Students practice on Haptic Horse

4 years ago

Since recently, the faculty of Veterinary Medicine has been working with an electronic artificial horse, called the Haptic Horse, on which students can practice rectal examinations.

The artificial horse was developed by Professor Sarah Baillie of the University of Bristol for teaching veterinary students. Before working with live horses, they practice examining the internal organs on the artificial one.

Various causes of colic can also be simulated for more advanced students, and there is software for horses and cattle. With the latter, the artificial horse can easily be changed into an artificial cow.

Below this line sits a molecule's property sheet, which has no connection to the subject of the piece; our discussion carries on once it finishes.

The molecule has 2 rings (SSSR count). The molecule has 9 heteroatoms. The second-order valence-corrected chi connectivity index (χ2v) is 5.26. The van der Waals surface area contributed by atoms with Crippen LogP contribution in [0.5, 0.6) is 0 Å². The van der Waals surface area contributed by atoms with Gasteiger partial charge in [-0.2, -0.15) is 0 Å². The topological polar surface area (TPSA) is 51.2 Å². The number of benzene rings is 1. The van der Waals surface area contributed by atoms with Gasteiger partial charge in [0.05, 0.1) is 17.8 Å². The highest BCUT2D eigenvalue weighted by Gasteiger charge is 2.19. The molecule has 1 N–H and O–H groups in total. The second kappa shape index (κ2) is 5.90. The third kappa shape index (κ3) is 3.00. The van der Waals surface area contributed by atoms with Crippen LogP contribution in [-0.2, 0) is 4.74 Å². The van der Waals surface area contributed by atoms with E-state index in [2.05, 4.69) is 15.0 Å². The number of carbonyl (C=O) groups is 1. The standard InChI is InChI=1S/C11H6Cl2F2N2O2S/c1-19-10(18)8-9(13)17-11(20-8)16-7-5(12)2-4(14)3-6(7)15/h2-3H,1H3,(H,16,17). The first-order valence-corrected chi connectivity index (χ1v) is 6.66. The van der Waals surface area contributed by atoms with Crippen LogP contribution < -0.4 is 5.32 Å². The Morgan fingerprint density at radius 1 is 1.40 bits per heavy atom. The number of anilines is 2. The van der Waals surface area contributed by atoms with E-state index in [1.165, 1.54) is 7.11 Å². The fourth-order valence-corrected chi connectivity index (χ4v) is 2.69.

Less discomfort for horses

The use of artificial animals helps get students used to doing an exam, which reduces discomfort for the live practice animals. The students are better prepared once it’s time to work with live animals. It is important for the artificial animal to be as realistic as possible, and technology ensures that it is. Using a robotic hand, students can ‘feel’ virtual organs that have precisely the same shape and resistance as those of a real horse, down to the pulse in the blood vessels.